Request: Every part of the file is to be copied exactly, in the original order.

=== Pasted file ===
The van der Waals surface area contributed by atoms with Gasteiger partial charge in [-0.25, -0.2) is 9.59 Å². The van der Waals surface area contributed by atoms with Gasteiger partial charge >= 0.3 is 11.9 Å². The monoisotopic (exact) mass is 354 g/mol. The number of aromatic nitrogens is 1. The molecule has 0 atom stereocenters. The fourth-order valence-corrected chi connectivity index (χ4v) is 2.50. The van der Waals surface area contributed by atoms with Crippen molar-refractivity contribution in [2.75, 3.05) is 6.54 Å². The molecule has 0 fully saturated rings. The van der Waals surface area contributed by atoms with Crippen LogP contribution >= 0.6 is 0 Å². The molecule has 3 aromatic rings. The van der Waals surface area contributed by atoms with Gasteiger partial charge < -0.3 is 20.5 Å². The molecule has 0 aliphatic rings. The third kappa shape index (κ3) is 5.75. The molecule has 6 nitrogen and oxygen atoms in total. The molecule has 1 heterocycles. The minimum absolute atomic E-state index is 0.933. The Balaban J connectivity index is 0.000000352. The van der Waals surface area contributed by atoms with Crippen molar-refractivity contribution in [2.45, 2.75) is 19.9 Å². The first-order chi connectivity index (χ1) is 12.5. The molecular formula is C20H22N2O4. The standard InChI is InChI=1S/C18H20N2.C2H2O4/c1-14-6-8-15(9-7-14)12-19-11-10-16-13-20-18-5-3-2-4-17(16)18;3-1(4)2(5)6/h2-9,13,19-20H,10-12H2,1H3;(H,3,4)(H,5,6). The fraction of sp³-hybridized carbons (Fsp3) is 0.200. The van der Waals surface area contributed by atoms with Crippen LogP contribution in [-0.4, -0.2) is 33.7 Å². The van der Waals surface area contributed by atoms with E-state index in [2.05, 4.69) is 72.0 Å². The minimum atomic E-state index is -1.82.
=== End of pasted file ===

The van der Waals surface area contributed by atoms with Gasteiger partial charge in [-0.25, -0.2) is 9.59 Å². The van der Waals surface area contributed by atoms with Gasteiger partial charge >= 0.3 is 11.9 Å². The monoisotopic (exact) mass is 354 g/mol. The number of aromatic nitrogens is 1. The molecule has 0 atom stereocenters. The fourth-order valence-corrected chi connectivity index (χ4v) is 2.50. The van der Waals surface area contributed by atoms with Crippen molar-refractivity contribution in [2.75, 3.05) is 6.54 Å². The molecule has 0 fully saturated rings. The van der Waals surface area contributed by atoms with Crippen LogP contribution >= 0.6 is 0 Å². The molecule has 3 aromatic rings. The van der Waals surface area contributed by atoms with Gasteiger partial charge < -0.3 is 20.5 Å². The molecule has 0 aliphatic rings. The third kappa shape index (κ3) is 5.75. The molecule has 6 nitrogen and oxygen atoms in total. The molecule has 1 heterocycles. The minimum absolute atomic E-state index is 0.933. The Balaban J connectivity index is 0.000000352. The van der Waals surface area contributed by atoms with Crippen molar-refractivity contribution in [2.45, 2.75) is 19.9 Å². The first-order chi connectivity index (χ1) is 12.5. The molecular formula is C20H22N2O4. The standard InChI is InChI=1S/C18H20N2.C2H2O4/c1-14-6-8-15(9-7-14)12-19-11-10-16-13-20-18-5-3-2-4-17(16)18;3-1(4)2(5)6/h2-9,13,19-20H,10-12H2,1H3;(H,3,4)(H,5,6). The fraction of sp³-hybridized carbons (Fsp3) is 0.200. The van der Waals surface area contributed by atoms with Crippen LogP contribution in [-0.4, -0.2) is 33.7 Å². The van der Waals surface area contributed by atoms with E-state index in [2.05, 4.69) is 72.0 Å². The minimum atomic E-state index is -1.82.